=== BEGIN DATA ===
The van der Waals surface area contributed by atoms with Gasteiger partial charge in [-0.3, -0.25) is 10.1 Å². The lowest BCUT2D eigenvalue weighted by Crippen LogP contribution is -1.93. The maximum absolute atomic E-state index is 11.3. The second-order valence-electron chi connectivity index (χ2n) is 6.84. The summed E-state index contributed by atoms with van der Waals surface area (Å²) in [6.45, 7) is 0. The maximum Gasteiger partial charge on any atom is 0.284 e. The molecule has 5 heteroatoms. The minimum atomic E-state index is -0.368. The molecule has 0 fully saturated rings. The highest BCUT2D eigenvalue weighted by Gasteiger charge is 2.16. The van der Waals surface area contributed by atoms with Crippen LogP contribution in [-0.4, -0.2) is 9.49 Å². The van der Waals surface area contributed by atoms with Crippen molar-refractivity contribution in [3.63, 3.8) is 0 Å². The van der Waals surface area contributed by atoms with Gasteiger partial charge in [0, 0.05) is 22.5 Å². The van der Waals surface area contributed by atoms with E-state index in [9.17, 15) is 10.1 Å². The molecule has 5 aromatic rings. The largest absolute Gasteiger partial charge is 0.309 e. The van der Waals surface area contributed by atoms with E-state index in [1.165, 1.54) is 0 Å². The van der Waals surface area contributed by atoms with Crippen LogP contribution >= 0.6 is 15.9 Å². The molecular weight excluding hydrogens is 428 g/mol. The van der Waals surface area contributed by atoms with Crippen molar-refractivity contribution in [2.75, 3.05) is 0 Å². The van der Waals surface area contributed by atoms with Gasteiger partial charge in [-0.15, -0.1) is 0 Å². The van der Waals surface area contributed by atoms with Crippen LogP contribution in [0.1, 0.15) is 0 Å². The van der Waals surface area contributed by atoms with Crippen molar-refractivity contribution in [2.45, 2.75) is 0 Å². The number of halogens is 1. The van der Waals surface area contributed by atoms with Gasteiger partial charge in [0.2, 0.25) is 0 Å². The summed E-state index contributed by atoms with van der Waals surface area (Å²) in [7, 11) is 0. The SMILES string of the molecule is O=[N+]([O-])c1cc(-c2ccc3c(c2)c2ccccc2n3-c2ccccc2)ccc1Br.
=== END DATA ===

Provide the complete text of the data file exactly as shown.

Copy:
The van der Waals surface area contributed by atoms with Gasteiger partial charge in [-0.3, -0.25) is 10.1 Å². The lowest BCUT2D eigenvalue weighted by Crippen LogP contribution is -1.93. The maximum absolute atomic E-state index is 11.3. The second-order valence-electron chi connectivity index (χ2n) is 6.84. The summed E-state index contributed by atoms with van der Waals surface area (Å²) in [6.45, 7) is 0. The maximum Gasteiger partial charge on any atom is 0.284 e. The molecule has 5 heteroatoms. The minimum atomic E-state index is -0.368. The molecule has 0 fully saturated rings. The highest BCUT2D eigenvalue weighted by Gasteiger charge is 2.16. The van der Waals surface area contributed by atoms with Crippen LogP contribution in [-0.4, -0.2) is 9.49 Å². The van der Waals surface area contributed by atoms with Crippen molar-refractivity contribution in [3.63, 3.8) is 0 Å². The van der Waals surface area contributed by atoms with Gasteiger partial charge in [0, 0.05) is 22.5 Å². The van der Waals surface area contributed by atoms with E-state index in [9.17, 15) is 10.1 Å². The molecule has 5 aromatic rings. The largest absolute Gasteiger partial charge is 0.309 e. The van der Waals surface area contributed by atoms with E-state index in [1.165, 1.54) is 0 Å². The van der Waals surface area contributed by atoms with Crippen LogP contribution >= 0.6 is 15.9 Å². The molecular weight excluding hydrogens is 428 g/mol. The van der Waals surface area contributed by atoms with Crippen molar-refractivity contribution in [2.75, 3.05) is 0 Å². The van der Waals surface area contributed by atoms with Gasteiger partial charge in [-0.15, -0.1) is 0 Å². The van der Waals surface area contributed by atoms with Crippen LogP contribution in [0.1, 0.15) is 0 Å². The van der Waals surface area contributed by atoms with Crippen molar-refractivity contribution in [2.45, 2.75) is 0 Å². The number of halogens is 1. The van der Waals surface area contributed by atoms with Gasteiger partial charge in [0.2, 0.25) is 0 Å². The summed E-state index contributed by atoms with van der Waals surface area (Å²) in [7, 11) is 0. The SMILES string of the molecule is O=[N+]([O-])c1cc(-c2ccc3c(c2)c2ccccc2n3-c2ccccc2)ccc1Br.